History of Hoover Dam Floor Designs
These striking, graphic, southwestern designs are incorporated in the terrazzo floors of Hoover Dam and Powerplant. The Bureau of Reclamation hired Allen T. True, a Colorado painter who specialized in depicting Western and Native American themes, to apply his artistic talent to the massive concrete structure. True believed that the use of color and decoration in industrial buildings was important to instill beauty as well as function. He wrote, "No longer can turbines, tunnels, galleries, cranes, generators, and control boards be assembled with the sole consideration of service and efficiency when, without in any way interfering with function or adding much to cost, these items can be built into a magnificent and inspiring thing of beauty - beauty in a new and modern form (The Reclamation Era, January 1936)."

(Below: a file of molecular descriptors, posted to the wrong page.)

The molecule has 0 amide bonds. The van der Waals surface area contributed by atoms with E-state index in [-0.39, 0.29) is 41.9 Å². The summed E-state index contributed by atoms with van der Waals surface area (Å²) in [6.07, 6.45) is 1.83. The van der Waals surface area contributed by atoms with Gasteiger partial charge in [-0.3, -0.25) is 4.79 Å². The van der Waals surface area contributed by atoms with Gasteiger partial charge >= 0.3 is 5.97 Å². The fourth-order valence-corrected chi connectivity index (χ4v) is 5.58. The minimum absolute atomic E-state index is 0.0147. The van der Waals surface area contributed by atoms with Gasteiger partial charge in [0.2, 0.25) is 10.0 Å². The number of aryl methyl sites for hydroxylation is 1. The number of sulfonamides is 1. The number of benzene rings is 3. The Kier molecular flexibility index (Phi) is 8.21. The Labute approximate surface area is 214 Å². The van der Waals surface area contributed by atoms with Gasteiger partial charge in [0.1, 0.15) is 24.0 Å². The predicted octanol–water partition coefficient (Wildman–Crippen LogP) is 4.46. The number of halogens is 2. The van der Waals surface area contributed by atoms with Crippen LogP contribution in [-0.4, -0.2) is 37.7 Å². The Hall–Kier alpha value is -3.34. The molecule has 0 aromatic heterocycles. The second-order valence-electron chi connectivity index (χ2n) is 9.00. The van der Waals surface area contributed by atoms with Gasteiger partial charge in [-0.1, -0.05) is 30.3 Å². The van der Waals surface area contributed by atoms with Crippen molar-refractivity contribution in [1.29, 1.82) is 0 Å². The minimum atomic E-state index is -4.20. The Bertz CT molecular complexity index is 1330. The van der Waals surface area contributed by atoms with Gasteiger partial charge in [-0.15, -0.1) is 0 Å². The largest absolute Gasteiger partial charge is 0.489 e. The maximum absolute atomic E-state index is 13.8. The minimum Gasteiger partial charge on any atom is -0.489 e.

True thought that Native American motifs taken from pottery, baskets, and sand paintings of the Colorado River watershed were perfect for use at Hoover Dam. Among his designs are adaptations of Pima, Acoma, and Mimbres patterns. "For character, style, and distinction there is nothing to compare with them, and their inherent boldness makes them peculiarly adaptable for use in connection with modern architecture (The Reclamation Era, January 1936)." It took almost a year to install the elaborate terrazzo floors. J.B. Martina Mosaic of Denver, Colorado, performed the work between 1936 and 1937.